Authorities say the Metro Transit Assassins created the city’s largest tag — a three-story-high, half-mile-long scrawl of its moniker along the concrete banks of the Los Angeles River.
In the macho, braggart, narcissistic world of Los Angeles tagging, no one can match the Metro Transit Assassins crew.
Authorities said the group is responsible for some of the city’s most notorious acts of vandalism, most notably L.A.’s largest tag: the giant, half-mile-long “MTA” scrawl that appeared last year along the concrete banks of the Los Angeles River near downtown.
But on Wednesday, authorities said they finally had arrested the MTA crew, including “Smear,” a well-known “graffiti artist” whose work has been sold in some downtown L.A. art galleries.
These are not kids from the streets.
Los Angeles County sheriff’s officials said one of the suspects drives a $60,000 BMW while another wore a diamond-and-ruby-encrusted Metro logo pendant valued at $27,000.
“These individuals are responsible for tags not only in Los Angeles, but Las Vegas and San Francisco,” said sheriff’s Cmdr. Dan Finkelstein, chief of the Metropolitan Transportation Authority police.
Authorities have long been frustrated by MTA, which they said is responsible for thousands of tags on businesses and public spaces, as well as transit buses and trains, which has been the taggers’ particular target.
The crew allegedly also defaced freeway overpasses and signs as motorists whizzed by below them.
During raids Wednesday morning, Finkelstein said, investigators found customized, high-pressure fire extinguishers that, when filled with paint, allow taggers to shoot paint on the underside of a freeway overpass and produce tags.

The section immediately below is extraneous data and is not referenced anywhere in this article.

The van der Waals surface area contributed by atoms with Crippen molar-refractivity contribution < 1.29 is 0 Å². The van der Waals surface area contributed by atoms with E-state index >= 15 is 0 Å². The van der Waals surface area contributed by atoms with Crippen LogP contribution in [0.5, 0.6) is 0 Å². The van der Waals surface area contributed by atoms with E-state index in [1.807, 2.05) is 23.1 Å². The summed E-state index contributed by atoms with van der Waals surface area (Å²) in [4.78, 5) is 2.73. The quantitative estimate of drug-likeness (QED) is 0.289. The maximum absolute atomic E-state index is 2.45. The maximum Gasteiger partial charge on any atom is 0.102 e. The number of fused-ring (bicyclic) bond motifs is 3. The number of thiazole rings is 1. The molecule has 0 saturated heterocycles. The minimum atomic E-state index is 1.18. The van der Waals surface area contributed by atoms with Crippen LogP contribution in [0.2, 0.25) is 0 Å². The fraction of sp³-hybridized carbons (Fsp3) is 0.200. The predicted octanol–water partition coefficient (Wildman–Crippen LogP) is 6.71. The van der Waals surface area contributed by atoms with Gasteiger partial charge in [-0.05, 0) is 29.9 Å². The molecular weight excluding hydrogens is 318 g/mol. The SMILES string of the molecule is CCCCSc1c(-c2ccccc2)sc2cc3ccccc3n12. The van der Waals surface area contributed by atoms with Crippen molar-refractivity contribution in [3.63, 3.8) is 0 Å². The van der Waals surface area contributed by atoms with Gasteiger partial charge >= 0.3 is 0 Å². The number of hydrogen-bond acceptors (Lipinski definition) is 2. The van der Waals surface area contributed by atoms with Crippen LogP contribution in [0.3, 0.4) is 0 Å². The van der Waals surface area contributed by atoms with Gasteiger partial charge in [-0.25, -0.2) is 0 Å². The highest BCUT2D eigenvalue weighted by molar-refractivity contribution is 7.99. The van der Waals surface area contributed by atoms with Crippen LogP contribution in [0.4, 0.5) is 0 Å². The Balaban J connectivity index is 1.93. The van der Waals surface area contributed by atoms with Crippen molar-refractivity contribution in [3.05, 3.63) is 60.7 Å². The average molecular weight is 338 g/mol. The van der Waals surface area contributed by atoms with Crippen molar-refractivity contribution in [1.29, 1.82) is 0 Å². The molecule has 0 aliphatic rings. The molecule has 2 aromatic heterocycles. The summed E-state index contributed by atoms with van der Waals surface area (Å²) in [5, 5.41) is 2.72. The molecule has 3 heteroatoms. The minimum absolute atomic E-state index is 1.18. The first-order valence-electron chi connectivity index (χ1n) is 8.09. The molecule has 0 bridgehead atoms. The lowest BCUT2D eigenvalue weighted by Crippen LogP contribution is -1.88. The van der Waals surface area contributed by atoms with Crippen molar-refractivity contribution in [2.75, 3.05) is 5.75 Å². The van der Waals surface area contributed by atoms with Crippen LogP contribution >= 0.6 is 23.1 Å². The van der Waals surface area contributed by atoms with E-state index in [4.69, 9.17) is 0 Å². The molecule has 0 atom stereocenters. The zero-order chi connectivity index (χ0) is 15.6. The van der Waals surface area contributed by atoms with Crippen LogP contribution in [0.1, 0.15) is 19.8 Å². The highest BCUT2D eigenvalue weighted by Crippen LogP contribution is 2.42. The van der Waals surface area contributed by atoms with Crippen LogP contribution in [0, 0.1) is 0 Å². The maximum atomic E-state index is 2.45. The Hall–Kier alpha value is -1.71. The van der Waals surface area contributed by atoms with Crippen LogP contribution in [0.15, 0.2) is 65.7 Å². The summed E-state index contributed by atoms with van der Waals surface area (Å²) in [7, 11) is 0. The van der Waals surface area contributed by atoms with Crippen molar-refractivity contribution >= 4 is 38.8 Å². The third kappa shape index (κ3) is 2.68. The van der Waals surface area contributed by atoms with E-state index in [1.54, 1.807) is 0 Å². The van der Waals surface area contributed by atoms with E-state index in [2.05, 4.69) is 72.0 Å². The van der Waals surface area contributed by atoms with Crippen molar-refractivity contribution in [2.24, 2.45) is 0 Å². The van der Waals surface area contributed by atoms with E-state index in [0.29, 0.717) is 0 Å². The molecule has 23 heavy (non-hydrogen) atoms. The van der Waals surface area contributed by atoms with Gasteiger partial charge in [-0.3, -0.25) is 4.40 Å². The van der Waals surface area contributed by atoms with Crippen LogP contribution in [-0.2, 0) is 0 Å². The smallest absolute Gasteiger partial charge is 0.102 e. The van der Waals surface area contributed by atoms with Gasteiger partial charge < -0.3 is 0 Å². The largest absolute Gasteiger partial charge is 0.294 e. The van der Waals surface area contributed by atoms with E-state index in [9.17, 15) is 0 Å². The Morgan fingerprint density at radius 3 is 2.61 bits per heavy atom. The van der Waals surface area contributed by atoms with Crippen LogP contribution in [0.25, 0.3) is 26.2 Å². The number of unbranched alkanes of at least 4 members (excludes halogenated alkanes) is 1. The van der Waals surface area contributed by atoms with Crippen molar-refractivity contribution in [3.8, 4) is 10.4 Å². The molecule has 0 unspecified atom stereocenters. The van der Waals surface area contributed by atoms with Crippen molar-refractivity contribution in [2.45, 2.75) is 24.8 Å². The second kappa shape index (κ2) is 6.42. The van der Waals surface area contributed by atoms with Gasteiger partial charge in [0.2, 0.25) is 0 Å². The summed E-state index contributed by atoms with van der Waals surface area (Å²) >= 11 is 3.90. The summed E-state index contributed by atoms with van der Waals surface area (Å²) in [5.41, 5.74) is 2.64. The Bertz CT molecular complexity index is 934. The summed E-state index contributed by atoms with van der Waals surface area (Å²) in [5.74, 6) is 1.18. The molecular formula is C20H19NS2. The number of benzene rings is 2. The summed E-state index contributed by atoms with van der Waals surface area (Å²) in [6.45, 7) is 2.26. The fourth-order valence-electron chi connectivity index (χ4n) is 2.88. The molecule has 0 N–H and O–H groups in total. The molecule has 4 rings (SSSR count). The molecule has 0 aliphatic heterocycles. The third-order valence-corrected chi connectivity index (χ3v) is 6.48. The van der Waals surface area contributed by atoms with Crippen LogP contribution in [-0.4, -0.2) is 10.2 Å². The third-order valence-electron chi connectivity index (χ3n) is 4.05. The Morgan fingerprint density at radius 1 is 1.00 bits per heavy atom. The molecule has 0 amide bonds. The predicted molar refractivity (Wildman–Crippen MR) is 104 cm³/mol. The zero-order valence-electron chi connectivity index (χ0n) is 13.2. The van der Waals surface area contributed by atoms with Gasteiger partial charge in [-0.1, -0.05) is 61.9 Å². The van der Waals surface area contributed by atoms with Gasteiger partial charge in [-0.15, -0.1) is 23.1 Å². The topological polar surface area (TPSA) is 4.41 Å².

But officials said the taggers outdid themselves when they hit the concrete banks of the Los Angeles River in downtown’s industrial district.
Authorities estimate that it took about 400 gallons of paint — 300 gallons of white and 100 gallons of black — to create three block letters that cover a three-story-high wall and run the length of several blocks between the 4th Street and 1st Street bridges.
The tag has been an eyesore visible from downtown high-rises and freeways for months. But removing it is proving difficult — and costly.
The Army Corps of Engineers estimates that removing the MTA tag from the river alone will cost $3.7 million because hazardous materials crews must create an elaborate dam to capture all the paint and runoff water so it doesn’t get into the riverbed.
On Wednesday, deputies arrested Smear, whose real name is Cristian Gheorghiu, 32, at his home in the east Hollywood area, said sheriff’s Sgt. Augie Pando.
Authorities also arrested Shaun Alexander, 27; Sergio Ayala, 25; Eduin Miramontes, 23; Nicholas Rem, 28; Juan Rocha, 22; and Ryan Swenson, 27, at their homes in the Los Angeles area.
Roger Gastman, author of several graffiti books who is working on a history of graffiti, said MTA — also known as Melting Toys Away and Must Take All — has been generating buzz in the graffiti art world for several years.
Smear in particular was able to sell “street art” to collectors.
“There is so much demand for street art right now,” Gastman said.
He said the L.A. River tag is the taggers’ calling card.
“It is definitely a statement,” Gastman said. “To do something that big and bold it takes organization… They were working on a slant and they got all the proportions right.”
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